Jigging metal knife style jigs is a good way to get your arms stretched by some hard fighting fish. Kingfish, Sampson, amberjack and bonito are all target species while jigging. These fish will live anywhere that there is reef so it’s worth giving a go next time you’re out. Jigs from 200-400g will cover most bases. By jigging and winding a fairly vigorous pace, this can spark the attention of a passing predator.
August is a good month to really kick off your annual flathead onslaught. The big breeders will be showing their faces regularly and following them will be plenty of numbers of smaller school fish. Along the breakwall of the Southport Seaway and the Tweed Bar is prime location for big flathead.
Most big plastics will fit the bill for deep water flathead but my new favourite is the Power RT brought out by Ecogear, this robust shad still has a great action even with a very heavy head, which is a big plus. I don’t think colour makes a huge difference, but I will vary my colours to the water clarity – if it’s dirty use something bright, if it’s clean use something light coloured. I’ve also had good results on Gulp Jerk Shads and Curl Tail Grubs. A 1oz jighead will do most of your deep water flathead work around the tide changes but anywhere around mid-tide you may need to go heavier to ensure you are making regular contact with the bottom.
When you are chasing smaller flathead, a smaller profile lure is required; something between 3-5” long matches the hatch. And there are plenty of different types of lures to choose from! I will generally swap and change all day, but I’m a big fan of a few in particular. The DOA 4” Jerk Shad is definitely one of my best lures and their colour range is fantastic, between this lure and an Ecogear BTS Shad, these two are the pick of the litter in my opinion.
I will generally only use two head weights when fishing shallower water. The 1/4oz and 3/8oz and I alter depending on water depth and the strength of the wind. I use coloured McCubbin jighead exclusively when fishing for flathead, as a fluoro colour can be what’s needed to get the bites at times! The best spots to try are Crab Island, the pylons around the Sundale Bridge and the Kennedy Drive Boat Harbour in the Tweed River.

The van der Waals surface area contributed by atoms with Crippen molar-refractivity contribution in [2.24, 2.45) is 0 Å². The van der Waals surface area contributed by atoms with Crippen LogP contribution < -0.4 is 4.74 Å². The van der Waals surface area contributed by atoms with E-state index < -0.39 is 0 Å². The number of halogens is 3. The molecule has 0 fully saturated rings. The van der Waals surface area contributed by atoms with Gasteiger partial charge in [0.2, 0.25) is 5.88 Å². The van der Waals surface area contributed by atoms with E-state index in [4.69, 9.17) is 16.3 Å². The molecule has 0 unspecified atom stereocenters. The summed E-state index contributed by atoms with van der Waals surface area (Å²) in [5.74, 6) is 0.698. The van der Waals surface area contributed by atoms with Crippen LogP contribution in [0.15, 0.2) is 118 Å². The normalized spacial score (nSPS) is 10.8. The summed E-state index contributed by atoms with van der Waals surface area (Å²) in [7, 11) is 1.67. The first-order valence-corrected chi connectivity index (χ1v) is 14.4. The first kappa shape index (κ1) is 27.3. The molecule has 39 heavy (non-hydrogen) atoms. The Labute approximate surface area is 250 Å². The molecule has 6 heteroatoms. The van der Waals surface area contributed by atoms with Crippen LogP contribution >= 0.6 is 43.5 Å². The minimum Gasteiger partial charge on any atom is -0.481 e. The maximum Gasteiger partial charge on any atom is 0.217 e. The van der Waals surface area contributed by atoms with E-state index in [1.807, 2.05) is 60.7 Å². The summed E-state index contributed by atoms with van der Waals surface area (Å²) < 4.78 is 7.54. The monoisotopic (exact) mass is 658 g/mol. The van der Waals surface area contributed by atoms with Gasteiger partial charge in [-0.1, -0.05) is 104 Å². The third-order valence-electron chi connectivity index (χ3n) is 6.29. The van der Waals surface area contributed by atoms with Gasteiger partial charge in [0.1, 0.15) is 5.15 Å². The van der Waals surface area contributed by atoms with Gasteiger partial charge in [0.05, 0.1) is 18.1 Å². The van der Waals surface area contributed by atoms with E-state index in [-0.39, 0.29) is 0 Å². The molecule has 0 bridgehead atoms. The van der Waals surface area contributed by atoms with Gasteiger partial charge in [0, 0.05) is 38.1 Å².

School mulloway will be showing themselves in August and they, along with flathead, love soft plastics. I find plastics between 4-6” best for mulloway as it generally matches the size of their bait. They are mainly found around deep holes, drop-off and breakwalls, and these sorts of places are generally targeted most effectively around an hour or so either side of the change of tide. Try to fish about a 20lb line and a leader of around 30lb, this will allow a smaller specimen to still put up a fight but you have the stopping power in case you hook a big fish.
August is also a good month to target some stonker bream. These fish will take bait or lure and provide great sport throughout our estuaries. By casting hardbodies and soft plastics around the canals or shallow running crankbaits and poppers over the flats, you will be sure to nail a few. Bream can be quite finicky on lure so be sure to use a light leader, 6-8lb would be maximum.
Tailor, trevally and a few Australian salmon will be readily available around the Southport Seaway. If you can time a run-in tide around dawn or dusk it won’t take you long to come across some action. Casting surface lures and metal slugs around 20-40g is generally best, although a live herring or poddy mullet will do the trick as well.Reads: 1394